Calculus, which I begin teaching again on Monday, is the world of the infinitesimal. Rather than asking about changes over a decade, year, or even second, we ask about changes over lengths of time and space that are so small they approach lengths of zero. We can then talk about changes that happen in an instant, or even a point.
I thought about this as I answered the repeated question this week of “what did you do this summer?” How could I answer that? Some of what I did happened in large chunks of time; I revised a paper and, with my co-author, saw it accepted to a journal. I ade major progress on two other papers that are slated to be presented later this year, and on a book review and, when the need arose, I jumped in and taught a summer class at the last minute. Surely that is enough of an answer.
But the real accomplishments of this summer came not from the blocks of time that I put into my work, but in the slow, almost imperceptible changes I saw in my daughter. In the course of these few months I saw her grow up from an immature kindergartener to a young girl ready to take on the first grade. These changes, however, did not happen perceptibly but slowly, at an almost infinitesimal speed.
I first realized that my little girl was turning into a “big girl” when she decided she was going to read to me at night as part of our bedtime routine. Together, we read some of my favorite books from my own childhood. “Danny and The Dinosaur” was the first that she read to me, stumbling over only a few words here and there and laughing at me at the antics of the dinosaur as it played with Danny. Later, we read a collection of “Bearenstain Bears” stories, and went on to begin some “Amelia Bedelia” stories. I was most impressed that she remembered details of the books in other contexts, pointing out a yard sale sign near hour house and recalling the Bearenstain Bear story of a yard sale.
We spent as much time as possible in our local pool, with her swimming and jumping into the water and even taking a few swimming lessons. However, I didn’t realize what a true “fish” she had become until a few weeks ago, when my husband and I took her to a pool party. After swimming a few minutes, she got out of the pool and walked onto the diving board. I gasped in terror- surely I would need to get her off that board before she fell in! However, she calmly walked to the end of the board and jumped in, rising quickly to swim to the ladder on the edge and go back and do it again. WHEN did she learn to do that? I wasn’t sure, but I was amazed.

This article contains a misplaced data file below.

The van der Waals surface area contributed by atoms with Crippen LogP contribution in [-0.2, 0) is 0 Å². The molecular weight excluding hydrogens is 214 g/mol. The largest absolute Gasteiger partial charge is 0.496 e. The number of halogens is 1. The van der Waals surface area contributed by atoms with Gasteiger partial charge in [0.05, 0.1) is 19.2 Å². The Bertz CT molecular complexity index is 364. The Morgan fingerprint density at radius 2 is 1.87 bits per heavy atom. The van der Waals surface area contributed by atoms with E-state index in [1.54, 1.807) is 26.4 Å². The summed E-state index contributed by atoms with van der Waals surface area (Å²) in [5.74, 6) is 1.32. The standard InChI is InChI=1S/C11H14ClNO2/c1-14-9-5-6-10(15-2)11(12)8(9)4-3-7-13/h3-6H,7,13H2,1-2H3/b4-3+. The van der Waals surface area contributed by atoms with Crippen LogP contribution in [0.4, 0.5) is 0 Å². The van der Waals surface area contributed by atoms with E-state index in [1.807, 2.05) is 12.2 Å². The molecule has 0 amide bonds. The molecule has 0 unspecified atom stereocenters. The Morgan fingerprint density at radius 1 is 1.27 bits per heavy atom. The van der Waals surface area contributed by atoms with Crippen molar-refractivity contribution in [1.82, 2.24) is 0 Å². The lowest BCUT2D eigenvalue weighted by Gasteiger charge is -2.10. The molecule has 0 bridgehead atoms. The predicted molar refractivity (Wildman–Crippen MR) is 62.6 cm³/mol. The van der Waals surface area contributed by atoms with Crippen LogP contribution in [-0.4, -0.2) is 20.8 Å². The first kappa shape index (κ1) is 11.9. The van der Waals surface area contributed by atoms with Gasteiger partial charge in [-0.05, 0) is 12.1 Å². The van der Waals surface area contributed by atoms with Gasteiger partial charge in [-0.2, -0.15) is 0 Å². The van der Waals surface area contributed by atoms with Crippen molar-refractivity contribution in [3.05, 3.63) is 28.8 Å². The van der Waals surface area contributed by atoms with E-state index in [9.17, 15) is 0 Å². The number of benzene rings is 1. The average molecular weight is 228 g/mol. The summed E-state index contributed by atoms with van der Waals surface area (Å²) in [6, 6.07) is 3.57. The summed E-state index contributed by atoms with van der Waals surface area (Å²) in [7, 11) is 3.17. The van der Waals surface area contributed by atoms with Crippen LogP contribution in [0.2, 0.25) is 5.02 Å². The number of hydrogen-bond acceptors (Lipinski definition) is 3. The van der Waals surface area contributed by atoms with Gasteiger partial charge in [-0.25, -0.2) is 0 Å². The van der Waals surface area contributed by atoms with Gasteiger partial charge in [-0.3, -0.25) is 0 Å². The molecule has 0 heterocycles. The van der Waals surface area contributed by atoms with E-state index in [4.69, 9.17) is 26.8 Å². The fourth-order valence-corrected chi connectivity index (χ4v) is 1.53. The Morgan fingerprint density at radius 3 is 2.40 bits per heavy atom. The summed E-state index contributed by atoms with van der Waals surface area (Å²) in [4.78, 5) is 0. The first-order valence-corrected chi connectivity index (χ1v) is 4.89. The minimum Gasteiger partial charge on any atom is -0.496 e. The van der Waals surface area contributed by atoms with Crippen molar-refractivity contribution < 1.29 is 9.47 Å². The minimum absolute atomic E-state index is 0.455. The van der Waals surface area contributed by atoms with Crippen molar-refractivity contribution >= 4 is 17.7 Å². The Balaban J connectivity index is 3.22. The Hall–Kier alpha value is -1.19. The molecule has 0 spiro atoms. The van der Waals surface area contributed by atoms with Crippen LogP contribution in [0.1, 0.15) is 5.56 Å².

I took a day off to go with her on a field trip with her summer camp group, and was even more amazed. Somehow, the little girl whose behavior had raised concerns from her teachers last year had become one of the best behaved children in the group. I watched her stand quietly in line as the little boy in front of her laughingly punched the little girl behind her. When I complemented her on her good behavior, she thanked me and told me “it is hard, mommy”. Yes, but she had really grown up in the short time between school years.
When I think of this summer, the best symbol I have for it is the cute little gap in the front of her mouth. The adult tooth that is now coming in was there for a long time, growing in infinitesimal amounts until it finally pushed out the baby tooth, with the help of a grilled cheese sandwich about halfway through the summer. In the same way, the “big girl” was there all along, slowly growing from the little girl we all knew. As the new tooth peeks out from her gum, I am starting to see the more mature child that she is slowly becoming. And, of course, I love them both.